Confessions of an expat – don’t choke on the bones

roti 1
Handle with care: this roti looks soft and harmless but there coule be a chicken’s broken ankle in there

It was a bar by the beach at Pigeon Point, Tobago. We had only recently arrived in the island and were keen to try things out. Including the food. I had been looking up some of the oddities that were advertised, such as Buss up Shut. Apparently that was originally bust-up shirt, but given the Trini-speak treatment, and that is what it looks like – a shirt that’s been mistreated. And it’s a kind of roti.

Okay, what’s a roti?

To those not from Trinidad and Tobago, trying to understand their version of English, roti sounds like the past participle of the French word for roast. But no, it’s not a roast anything.  “It’s a… it’s kind of hard to explain,” said the very pleasant Indian-heritage woman who appeared to own the place. But the people over there were eating one, so we had a look and decided to give it a go.

The basis of the roti is a flatbread, like a chapatti or what in some countries is called a wrap – a soft piece of bread rolled up with some kind of filling.

roti 3
Highly skilled: they make the dough big and work it with sticks

I ordered a meat one and was taken aback to be warned that it would contain bones and I should be careful. The thing about getting used to another culture is that you have to tread carefully. In England I would have helpfully suggested that they take the bloody bones out – which I still don’t think would be an unreasonable request- but if that’s the way things are done, then who am I to argue?

In some countries butchery is an art, with carcasses taken apart by skill rather than brute force. But there are also places – Venezuela is one and this seems to be another – where all that’s required is a heavy meat cleaver and some muscle. Instead of disassembling by separating the bones at joints, they give the thing a hefty whack that no leg can withstand and abracadabra: two pieces of meat – plus shards of spiky, dangerous bone.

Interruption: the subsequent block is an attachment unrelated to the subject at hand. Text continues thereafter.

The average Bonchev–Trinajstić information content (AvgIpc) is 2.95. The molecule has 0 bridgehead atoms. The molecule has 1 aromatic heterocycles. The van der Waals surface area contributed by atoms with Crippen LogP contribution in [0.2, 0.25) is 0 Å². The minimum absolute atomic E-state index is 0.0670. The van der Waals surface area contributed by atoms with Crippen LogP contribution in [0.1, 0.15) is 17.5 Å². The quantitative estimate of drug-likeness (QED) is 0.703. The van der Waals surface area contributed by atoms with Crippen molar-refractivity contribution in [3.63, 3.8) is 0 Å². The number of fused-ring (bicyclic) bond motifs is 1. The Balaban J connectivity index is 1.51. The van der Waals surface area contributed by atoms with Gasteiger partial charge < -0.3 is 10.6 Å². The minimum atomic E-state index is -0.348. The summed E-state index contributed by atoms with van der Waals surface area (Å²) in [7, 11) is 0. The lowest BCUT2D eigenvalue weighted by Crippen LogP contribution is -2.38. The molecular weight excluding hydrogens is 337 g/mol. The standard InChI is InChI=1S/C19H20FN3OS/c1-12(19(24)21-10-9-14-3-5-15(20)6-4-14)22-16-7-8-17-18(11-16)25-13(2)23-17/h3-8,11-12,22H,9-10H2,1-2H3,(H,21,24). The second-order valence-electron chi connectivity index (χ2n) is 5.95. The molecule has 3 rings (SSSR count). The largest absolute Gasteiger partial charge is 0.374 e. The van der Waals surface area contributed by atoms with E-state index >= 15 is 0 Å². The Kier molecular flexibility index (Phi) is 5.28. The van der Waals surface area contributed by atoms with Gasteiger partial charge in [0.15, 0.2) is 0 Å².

roti 2
Tasty, satisfying and messy – like a lot of things


One of life’s simple pleasures is watching people do something very well. It doesn’t really matter what they are good at, and butchery is as valid as sculpture or even accountancy. But wielding a sharp, weighty instrument instead is what gives butchery a bad name. It’s why when we say something was butchered we don’t mean a nice job was done, we mean it was the work of an unskilled, unsubtle person or a thug. There’s a horrible scene in The English Patient where a Gestapo officer takes someone’s thumbs off with a knife, but at least he does it skilfully.

But back to the roti. The fact that it is coming to be regarded as the national dish should not be taken as a criticism of TT food. There are plenty of local specialities that rarely make it onto the menus of posh restaurants, but the same could be said of many countries. In fact, the nations that do have a variety of famous dishes are the exception, rather than the rule. France remains the king of the food world, while Italy has taken the humble material that is pasta and come up with variations adorned with meaty sauces that can be found in every town from Alice Springs to Ankara.

roti 4
Eat in or take away

As for the rest of us, we’re comparative amateurs. What has the mighty USA got to call its own? The hamburger, that’s all. England? Roast beef, and maybe fish and chips. Spain? Paella.

It’s all poor man’s food dressed up. Paella might sound like a treat when you didn’t grow up with it, but all it was originally was a load of yellow rice with whatever was available at the time. In a restaurant you might find it loaded with seafood and meat, but 100 years ago Senora Gomez was lucky if she could find a handful of peas and a few scraps of leftover chicken to throw in, so she will have made damned sure the rice was tasty enough to appease her ravenous family.

India has done a good job of using a few herbs and spices that may have been used originally to disguise the taste of dodgy meat, while the Chinese have built a worldwide reputation on the distinctly unexotic monosodium glutamate. Obviously there are talented chefs who can whip up a chop suey or a curry that is on a culinary par with coq au vin or the most exquisite seafood salad, but there aren’t enough geniuses to go round.

There is nothing wrong with local food, wherever you are. It just might not be what you are accustomed to. You might, for instance, have a natural dislike of choking or breaking teeth.


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